Further amendments were made to the original legislation in 1991 to establish ARBC in the role previously identified for the Office of Public Works. In addition, reports from committees formed as a result of the Governor's Interagency Task Force were developed in 1991. One report identified improvements that could be made to the ARBC for improving the operations and administration of the District. Another report was deve1oped which analyzed the impacts of the sand and gravel mining industry upon Amite River flooding, and provided recommendations for improvement and changes.
In 1991, the first legislative appropriation of funds to support the operations of the District was passed. A full-time staff was hired and a Basin-wide newsletter was initiated to serve the District's Community Rating System program. The District provided support to parish and municipal governments to join the National Flood Insurance Program's Community Rating System (CRS). This program grants credits to local governments whose floodplain management program efforts exceed the minimum requirements. These credits are, in turn, used to reduce every NFIP policy holder's flood insurance premiums within each community. To date, CRS has resulted in over $200,000 in savings, Basin-wide. As part of the CRS program, the ARBC also sponsors Flood Awareness Week activities.
The ARBC's efforts in 1991 gained the District national attention during 1992. In February, the first ever "field trip" of the national Federal Interagency Task Force on Floodplain Management was conducted in the Amite River Basin. This effort led to grant applications for this planning effort and a multiple-objective river corridor management study that would tie together the interests and needs of the Environmental Protection Agency (EPA) and the National Park Service (NPS) with those of floodplain, water quality, economic development, and recreation management. A multi-objective management program is still being pursued. In 1992 the State Legislature provided an increased level of funding for District activities.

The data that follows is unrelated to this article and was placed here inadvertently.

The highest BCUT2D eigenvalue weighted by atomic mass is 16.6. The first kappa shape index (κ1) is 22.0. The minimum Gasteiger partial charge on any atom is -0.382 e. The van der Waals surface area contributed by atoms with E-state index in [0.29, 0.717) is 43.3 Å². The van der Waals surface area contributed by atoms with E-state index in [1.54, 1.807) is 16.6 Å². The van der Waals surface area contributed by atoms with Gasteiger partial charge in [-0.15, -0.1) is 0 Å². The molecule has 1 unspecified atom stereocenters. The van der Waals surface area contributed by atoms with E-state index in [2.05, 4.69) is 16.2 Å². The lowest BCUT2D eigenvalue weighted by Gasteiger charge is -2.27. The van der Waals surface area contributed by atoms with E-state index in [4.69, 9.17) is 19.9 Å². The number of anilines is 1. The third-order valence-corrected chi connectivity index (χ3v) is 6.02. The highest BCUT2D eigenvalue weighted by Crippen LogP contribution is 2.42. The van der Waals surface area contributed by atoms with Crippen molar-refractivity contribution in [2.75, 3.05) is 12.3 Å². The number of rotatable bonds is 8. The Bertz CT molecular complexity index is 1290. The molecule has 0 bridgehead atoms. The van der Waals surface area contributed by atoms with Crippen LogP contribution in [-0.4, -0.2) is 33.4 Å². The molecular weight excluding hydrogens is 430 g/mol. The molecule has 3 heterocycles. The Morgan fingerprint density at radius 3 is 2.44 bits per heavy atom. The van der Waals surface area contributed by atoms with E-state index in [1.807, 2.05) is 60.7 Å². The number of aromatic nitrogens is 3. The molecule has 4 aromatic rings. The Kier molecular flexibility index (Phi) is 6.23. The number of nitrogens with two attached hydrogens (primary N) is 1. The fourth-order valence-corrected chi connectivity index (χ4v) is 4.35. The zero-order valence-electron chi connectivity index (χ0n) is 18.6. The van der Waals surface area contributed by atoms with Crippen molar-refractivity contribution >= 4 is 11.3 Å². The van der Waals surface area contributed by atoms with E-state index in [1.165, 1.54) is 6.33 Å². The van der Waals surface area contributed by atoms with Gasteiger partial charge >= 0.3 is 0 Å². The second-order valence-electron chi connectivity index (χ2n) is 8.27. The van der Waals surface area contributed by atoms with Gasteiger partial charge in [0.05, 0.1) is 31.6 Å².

In 1999, Act 1045 formally and legally defined the basin using a lengthy metes and bounds description. For the most part the boundaries matched the hydraulic boundaries of the Amite River Basin, however a small notch of East Baton Rouge Parish along the Mississippi River in the petrochemical plant area, and a much larger area south of Highway 61 containing an area of Iberville Parish and areas of Ascension and St. James Parishes were excluded from the ARBC jurisdiction. The small area in EBRP was reportedly excluded because it encompasses the petrochemical plants.
The larger area south of Highway 61 was reportedly excluded to reduce conflict with the Pontchartrain Levee District (PLD) which has jurisdiction and performs projects there. The Act also defined a “Comite River Diversion Canal Impact Area” largely but not entirely located within the ARBC jurisdiction. It was defined using another lengthy metes and bounds description, and also hand drawn on maps by ARBC and adopted by the Legislature, intended to describe the area benefitted by the Comite River Diversion Channel Project, and solely to provide a taxing area specific to that project, independent of the rest of the ARBC jurisdiction. The CRDC Impact Area protrudes from the full ARBC jurisdiction near Zachary, to the west, following the right of way of the diversion channel.
In 2022, pursuant to the 2021 House Continuing Resolution 46, Act 490 was promulgated. This act made significant changes to the makeup and governance of the ARBC. The most notable changes are detailed below:
Amite River Basin Drainage & Water Conservation District
3535 S. Sherwood Forest Blvd, Suite 135
Baton Rouge, LA 70816